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  1. What a sweet interview, fascinating to get a glimpse at Dr. Thomas’s perspectives, thought process, feelings, experiences. Sweet man. Thanks for sharing, Dr. Thomas. I so appreciate inter-faith dialogue. John, thanks for asking great questions.

  2. P.S. John, have you read the book, “A Good Heart,” by the HH Dalai Lama? I’d be interested to hear your thoughts on that view of Jesus. I still feel connection to the Jesus I learned about and worshiped when I was LDS, and I find this Buddhist view of Christ useful to consider for people who are open to Buddhist teachings and have questions/concerns/feelings similar to what you expressed to Dr. Thomas near the end of the last segment of this interview.

  3. A very thoughtful conversation with a lot of respect. Thank you to both of you. Excellent questions in Part 3. I no longer believe in the Mormon God I was taught about (much too small) nor in the need for a sacrificial atonement. But I sense there is something divine and pure that manifests physically, that we are all a part of. I believe Love is the undercurrent, the Source, God. I can no longer embrace anything but an infinite mercy for all. My inner authority is my heart and I can’t accept anything less than Love always wins in the end, however that plays out, without being naive to the tragedies and terrors of this experience. The writings of Richard Rohr, and many Christian mystics, have resonated deeply with me as I know they have with many nuanced/ex-Mormons. He talks of living in a Christ-soaked world that is inclusive and full of mercy. I love, John, how you say you get up everyday with the intent to do no harm and to do all the good you can. I wish more people were concerned with that than with preoccupation of correct ritual, doctrine or group.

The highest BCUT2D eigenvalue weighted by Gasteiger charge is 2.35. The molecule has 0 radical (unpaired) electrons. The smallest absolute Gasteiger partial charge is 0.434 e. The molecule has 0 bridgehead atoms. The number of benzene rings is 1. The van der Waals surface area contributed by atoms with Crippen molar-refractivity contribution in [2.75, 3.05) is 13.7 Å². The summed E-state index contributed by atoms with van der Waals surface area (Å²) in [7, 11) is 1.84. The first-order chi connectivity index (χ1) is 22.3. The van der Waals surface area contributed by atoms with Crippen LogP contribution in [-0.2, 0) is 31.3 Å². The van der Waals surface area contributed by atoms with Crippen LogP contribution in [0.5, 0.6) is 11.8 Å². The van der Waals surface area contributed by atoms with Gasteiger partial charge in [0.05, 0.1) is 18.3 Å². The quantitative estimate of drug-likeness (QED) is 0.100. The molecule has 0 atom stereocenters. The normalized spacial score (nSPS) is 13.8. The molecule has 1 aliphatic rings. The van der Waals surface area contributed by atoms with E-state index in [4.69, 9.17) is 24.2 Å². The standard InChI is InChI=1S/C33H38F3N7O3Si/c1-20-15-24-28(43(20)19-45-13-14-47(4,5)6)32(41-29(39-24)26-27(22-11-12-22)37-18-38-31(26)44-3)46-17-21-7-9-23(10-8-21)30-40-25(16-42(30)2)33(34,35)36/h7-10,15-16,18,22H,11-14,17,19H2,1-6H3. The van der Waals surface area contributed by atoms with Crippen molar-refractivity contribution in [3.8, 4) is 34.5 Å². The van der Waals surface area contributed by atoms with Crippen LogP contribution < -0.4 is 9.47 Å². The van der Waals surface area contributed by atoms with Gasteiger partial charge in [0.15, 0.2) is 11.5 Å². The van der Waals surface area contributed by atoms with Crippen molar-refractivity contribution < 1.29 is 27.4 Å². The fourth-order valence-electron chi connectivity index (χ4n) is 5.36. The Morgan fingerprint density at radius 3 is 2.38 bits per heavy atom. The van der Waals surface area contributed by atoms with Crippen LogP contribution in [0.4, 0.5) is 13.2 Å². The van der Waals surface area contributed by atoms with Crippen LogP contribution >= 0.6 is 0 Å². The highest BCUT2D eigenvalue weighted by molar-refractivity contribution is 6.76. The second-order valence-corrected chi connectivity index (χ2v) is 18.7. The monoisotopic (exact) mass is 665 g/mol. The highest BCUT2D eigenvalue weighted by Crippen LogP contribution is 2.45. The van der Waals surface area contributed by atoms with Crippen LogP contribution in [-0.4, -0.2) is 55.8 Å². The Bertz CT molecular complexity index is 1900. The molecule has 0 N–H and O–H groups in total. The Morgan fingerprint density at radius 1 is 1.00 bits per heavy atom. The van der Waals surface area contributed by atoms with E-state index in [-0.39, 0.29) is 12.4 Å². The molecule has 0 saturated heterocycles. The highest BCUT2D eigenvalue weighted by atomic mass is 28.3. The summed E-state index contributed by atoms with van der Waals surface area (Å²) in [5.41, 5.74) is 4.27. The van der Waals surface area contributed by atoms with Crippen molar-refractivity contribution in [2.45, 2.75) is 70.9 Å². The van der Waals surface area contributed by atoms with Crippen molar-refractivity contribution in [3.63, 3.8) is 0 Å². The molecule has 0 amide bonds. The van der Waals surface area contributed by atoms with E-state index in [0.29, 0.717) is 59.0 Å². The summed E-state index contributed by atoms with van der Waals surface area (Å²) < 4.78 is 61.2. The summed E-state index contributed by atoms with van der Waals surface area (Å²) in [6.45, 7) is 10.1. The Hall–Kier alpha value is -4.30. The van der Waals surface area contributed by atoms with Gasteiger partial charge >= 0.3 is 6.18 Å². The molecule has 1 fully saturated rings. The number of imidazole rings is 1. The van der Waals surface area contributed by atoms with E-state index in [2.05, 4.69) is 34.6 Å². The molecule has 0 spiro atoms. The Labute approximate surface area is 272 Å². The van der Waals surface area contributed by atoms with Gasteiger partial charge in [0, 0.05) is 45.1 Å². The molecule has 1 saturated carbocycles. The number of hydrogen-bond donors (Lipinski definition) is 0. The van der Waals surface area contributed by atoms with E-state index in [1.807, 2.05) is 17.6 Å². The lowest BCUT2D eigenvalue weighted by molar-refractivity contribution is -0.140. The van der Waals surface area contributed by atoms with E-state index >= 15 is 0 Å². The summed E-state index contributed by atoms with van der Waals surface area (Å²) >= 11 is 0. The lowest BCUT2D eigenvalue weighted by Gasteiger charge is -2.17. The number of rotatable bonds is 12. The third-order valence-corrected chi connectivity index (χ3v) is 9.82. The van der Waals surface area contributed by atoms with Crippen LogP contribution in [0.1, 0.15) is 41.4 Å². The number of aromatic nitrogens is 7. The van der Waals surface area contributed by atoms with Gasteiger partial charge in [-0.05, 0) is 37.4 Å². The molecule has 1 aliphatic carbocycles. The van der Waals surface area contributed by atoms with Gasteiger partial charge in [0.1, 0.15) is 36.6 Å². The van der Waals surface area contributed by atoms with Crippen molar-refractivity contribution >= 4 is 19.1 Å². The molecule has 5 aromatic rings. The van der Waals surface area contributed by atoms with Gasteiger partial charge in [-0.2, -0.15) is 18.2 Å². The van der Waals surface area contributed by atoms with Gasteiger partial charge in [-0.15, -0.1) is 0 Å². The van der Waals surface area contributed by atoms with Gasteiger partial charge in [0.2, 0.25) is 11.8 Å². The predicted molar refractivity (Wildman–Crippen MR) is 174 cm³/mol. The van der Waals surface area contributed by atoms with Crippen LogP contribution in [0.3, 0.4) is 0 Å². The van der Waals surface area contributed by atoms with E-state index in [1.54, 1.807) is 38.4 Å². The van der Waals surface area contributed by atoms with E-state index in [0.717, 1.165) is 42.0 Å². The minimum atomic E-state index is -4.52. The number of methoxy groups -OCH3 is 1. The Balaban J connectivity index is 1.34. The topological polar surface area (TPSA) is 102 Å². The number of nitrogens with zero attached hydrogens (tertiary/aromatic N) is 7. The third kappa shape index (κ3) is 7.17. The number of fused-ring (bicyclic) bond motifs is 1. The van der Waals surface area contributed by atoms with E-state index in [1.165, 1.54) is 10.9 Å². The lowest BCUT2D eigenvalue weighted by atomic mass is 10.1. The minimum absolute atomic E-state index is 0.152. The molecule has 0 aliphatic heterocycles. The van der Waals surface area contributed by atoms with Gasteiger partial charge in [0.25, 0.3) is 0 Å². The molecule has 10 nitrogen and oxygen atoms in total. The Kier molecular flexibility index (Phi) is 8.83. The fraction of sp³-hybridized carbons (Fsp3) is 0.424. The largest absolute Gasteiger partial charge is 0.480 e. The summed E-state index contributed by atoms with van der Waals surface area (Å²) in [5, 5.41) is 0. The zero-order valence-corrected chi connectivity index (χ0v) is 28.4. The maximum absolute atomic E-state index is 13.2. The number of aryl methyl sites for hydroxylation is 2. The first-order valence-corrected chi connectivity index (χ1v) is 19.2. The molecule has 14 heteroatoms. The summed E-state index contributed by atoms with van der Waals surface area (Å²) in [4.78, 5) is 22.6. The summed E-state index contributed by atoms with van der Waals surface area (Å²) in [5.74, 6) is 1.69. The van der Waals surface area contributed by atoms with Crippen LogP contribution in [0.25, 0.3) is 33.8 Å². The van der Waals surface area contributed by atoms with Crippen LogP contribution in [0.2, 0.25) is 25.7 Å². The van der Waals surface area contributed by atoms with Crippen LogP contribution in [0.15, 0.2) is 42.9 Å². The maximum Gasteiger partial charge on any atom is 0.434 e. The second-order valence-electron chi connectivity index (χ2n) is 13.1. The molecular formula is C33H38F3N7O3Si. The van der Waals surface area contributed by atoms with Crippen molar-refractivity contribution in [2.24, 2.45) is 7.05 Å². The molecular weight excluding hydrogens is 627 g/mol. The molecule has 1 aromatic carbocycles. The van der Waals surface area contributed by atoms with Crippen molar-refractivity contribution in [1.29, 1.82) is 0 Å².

4. Loving this…especially episode #3. Kind of a testament to me that so many religions have such loving, humble human beings that are just as receptive to God as any priesthood. Thank you for introducing a “same Jesus”.

  5. I want to read this book. My dad was raised in Utah and baptized LDS but never attended and was irreligious until he joined the Army in 1960. There he was “born again” and was a Pentecostal. Some years later he read the Book of Mormon and was impressed by it and returned to his Mormon routes. But his way of speaking and thinking remained very Pentecostal. His testimony bearing and sacrament meeting talks never really sounded Mormon. He watched Billy Graham more faithfully than General Conference. He de-emphasized aspects of Mormonism such as the Word of Wisdom (not that he broke it) and never thought confessing sins to a Bishop was necessary. After learning more on my mission about non-LDS Christianity I labeled him a “Born Again Mormon”. Years later I felted ripped off when Shawn McCraney used that title for his book, lol.

    Great interview!